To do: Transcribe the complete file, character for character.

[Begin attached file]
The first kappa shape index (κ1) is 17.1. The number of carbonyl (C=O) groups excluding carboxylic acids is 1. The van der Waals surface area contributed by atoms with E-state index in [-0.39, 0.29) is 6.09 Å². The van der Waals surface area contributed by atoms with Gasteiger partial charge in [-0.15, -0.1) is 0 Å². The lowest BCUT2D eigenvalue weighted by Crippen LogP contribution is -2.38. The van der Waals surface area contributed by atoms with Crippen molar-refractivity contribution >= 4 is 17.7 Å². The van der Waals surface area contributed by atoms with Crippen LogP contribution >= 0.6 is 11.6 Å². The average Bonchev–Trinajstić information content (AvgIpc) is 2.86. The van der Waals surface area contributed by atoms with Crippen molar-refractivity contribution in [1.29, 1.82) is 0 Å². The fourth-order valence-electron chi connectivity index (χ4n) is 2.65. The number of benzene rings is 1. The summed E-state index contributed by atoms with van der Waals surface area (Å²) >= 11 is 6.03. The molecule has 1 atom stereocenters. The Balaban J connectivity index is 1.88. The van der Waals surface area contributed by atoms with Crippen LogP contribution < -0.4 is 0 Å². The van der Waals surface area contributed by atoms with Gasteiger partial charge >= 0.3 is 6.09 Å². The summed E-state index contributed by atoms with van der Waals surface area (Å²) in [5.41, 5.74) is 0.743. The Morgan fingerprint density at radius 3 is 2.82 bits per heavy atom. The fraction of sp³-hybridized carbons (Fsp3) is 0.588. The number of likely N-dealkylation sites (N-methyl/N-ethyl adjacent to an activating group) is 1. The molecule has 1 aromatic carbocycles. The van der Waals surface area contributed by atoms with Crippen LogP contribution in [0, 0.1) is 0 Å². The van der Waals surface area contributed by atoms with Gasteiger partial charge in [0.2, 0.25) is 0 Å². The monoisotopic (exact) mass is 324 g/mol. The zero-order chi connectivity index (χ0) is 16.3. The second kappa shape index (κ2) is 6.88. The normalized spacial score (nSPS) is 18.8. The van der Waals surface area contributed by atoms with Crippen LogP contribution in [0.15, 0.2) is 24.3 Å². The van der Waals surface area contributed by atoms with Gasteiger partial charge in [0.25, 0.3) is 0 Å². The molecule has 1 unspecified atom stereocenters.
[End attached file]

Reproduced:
The first kappa shape index (κ1) is 17.1. The number of carbonyl (C=O) groups excluding carboxylic acids is 1. The van der Waals surface area contributed by atoms with E-state index in [-0.39, 0.29) is 6.09 Å². The van der Waals surface area contributed by atoms with Gasteiger partial charge in [-0.15, -0.1) is 0 Å². The lowest BCUT2D eigenvalue weighted by Crippen LogP contribution is -2.38. The van der Waals surface area contributed by atoms with Crippen molar-refractivity contribution >= 4 is 17.7 Å². The van der Waals surface area contributed by atoms with Crippen LogP contribution >= 0.6 is 11.6 Å². The average Bonchev–Trinajstić information content (AvgIpc) is 2.86. The van der Waals surface area contributed by atoms with Crippen molar-refractivity contribution in [1.29, 1.82) is 0 Å². The fourth-order valence-electron chi connectivity index (χ4n) is 2.65. The number of benzene rings is 1. The summed E-state index contributed by atoms with van der Waals surface area (Å²) >= 11 is 6.03. The molecule has 1 atom stereocenters. The Balaban J connectivity index is 1.88. The van der Waals surface area contributed by atoms with Crippen LogP contribution < -0.4 is 0 Å². The van der Waals surface area contributed by atoms with Gasteiger partial charge >= 0.3 is 6.09 Å². The summed E-state index contributed by atoms with van der Waals surface area (Å²) in [5.41, 5.74) is 0.743. The Morgan fingerprint density at radius 3 is 2.82 bits per heavy atom. The fraction of sp³-hybridized carbons (Fsp3) is 0.588. The number of likely N-dealkylation sites (N-methyl/N-ethyl adjacent to an activating group) is 1. The molecule has 1 aromatic carbocycles. The van der Waals surface area contributed by atoms with Crippen LogP contribution in [0, 0.1) is 0 Å². The van der Waals surface area contributed by atoms with Gasteiger partial charge in [0.2, 0.25) is 0 Å². The monoisotopic (exact) mass is 324 g/mol. The zero-order chi connectivity index (χ0) is 16.3. The second kappa shape index (κ2) is 6.88. The normalized spacial score (nSPS) is 18.8. The van der Waals surface area contributed by atoms with Crippen LogP contribution in [0.15, 0.2) is 24.3 Å². The van der Waals surface area contributed by atoms with Gasteiger partial charge in [0.25, 0.3) is 0 Å². The molecule has 1 unspecified atom stereocenters.